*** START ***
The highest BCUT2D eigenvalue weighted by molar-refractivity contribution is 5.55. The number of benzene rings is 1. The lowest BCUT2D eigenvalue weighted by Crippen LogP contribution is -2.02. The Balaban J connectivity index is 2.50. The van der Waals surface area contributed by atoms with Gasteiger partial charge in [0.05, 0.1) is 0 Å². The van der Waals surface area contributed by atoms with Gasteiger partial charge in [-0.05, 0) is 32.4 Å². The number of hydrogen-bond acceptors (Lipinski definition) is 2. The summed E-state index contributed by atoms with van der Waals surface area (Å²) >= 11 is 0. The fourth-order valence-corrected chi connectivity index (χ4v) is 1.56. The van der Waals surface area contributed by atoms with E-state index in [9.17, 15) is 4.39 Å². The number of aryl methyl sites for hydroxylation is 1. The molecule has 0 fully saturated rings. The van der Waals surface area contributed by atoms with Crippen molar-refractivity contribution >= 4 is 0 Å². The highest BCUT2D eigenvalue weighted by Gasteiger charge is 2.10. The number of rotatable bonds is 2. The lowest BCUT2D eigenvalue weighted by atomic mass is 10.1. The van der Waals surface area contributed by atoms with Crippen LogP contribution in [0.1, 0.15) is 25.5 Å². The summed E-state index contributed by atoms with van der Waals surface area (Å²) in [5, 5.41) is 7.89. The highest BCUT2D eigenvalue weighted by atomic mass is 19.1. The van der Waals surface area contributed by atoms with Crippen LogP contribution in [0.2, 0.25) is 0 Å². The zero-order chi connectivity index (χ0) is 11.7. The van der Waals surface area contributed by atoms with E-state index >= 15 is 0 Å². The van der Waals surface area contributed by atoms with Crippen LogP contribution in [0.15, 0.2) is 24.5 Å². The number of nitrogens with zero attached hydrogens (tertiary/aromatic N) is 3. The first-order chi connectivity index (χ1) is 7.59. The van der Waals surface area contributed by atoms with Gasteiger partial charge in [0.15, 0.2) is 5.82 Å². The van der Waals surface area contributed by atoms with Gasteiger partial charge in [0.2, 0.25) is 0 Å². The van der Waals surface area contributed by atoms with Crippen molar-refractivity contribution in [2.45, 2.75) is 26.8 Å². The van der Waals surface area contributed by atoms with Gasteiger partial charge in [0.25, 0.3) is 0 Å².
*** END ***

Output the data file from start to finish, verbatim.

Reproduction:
The highest BCUT2D eigenvalue weighted by molar-refractivity contribution is 5.55. The number of benzene rings is 1. The lowest BCUT2D eigenvalue weighted by Crippen LogP contribution is -2.02. The Balaban J connectivity index is 2.50. The van der Waals surface area contributed by atoms with Gasteiger partial charge in [0.05, 0.1) is 0 Å². The van der Waals surface area contributed by atoms with Gasteiger partial charge in [-0.05, 0) is 32.4 Å². The number of hydrogen-bond acceptors (Lipinski definition) is 2. The summed E-state index contributed by atoms with van der Waals surface area (Å²) >= 11 is 0. The fourth-order valence-corrected chi connectivity index (χ4v) is 1.56. The van der Waals surface area contributed by atoms with E-state index in [9.17, 15) is 4.39 Å². The number of aryl methyl sites for hydroxylation is 1. The molecule has 0 fully saturated rings. The van der Waals surface area contributed by atoms with Crippen molar-refractivity contribution >= 4 is 0 Å². The highest BCUT2D eigenvalue weighted by Gasteiger charge is 2.10. The number of rotatable bonds is 2. The lowest BCUT2D eigenvalue weighted by atomic mass is 10.1. The van der Waals surface area contributed by atoms with Crippen LogP contribution in [0.1, 0.15) is 25.5 Å². The summed E-state index contributed by atoms with van der Waals surface area (Å²) in [5, 5.41) is 7.89. The highest BCUT2D eigenvalue weighted by atomic mass is 19.1. The van der Waals surface area contributed by atoms with Crippen LogP contribution in [0.2, 0.25) is 0 Å². The zero-order chi connectivity index (χ0) is 11.7. The van der Waals surface area contributed by atoms with E-state index >= 15 is 0 Å². The van der Waals surface area contributed by atoms with Crippen LogP contribution in [0.15, 0.2) is 24.5 Å². The number of nitrogens with zero attached hydrogens (tertiary/aromatic N) is 3. The first-order chi connectivity index (χ1) is 7.59. The van der Waals surface area contributed by atoms with Gasteiger partial charge in [0.15, 0.2) is 5.82 Å². The van der Waals surface area contributed by atoms with Gasteiger partial charge in [0.2, 0.25) is 0 Å². The van der Waals surface area contributed by atoms with Crippen molar-refractivity contribution in [2.45, 2.75) is 26.8 Å². The van der Waals surface area contributed by atoms with Gasteiger partial charge in [0.25, 0.3) is 0 Å².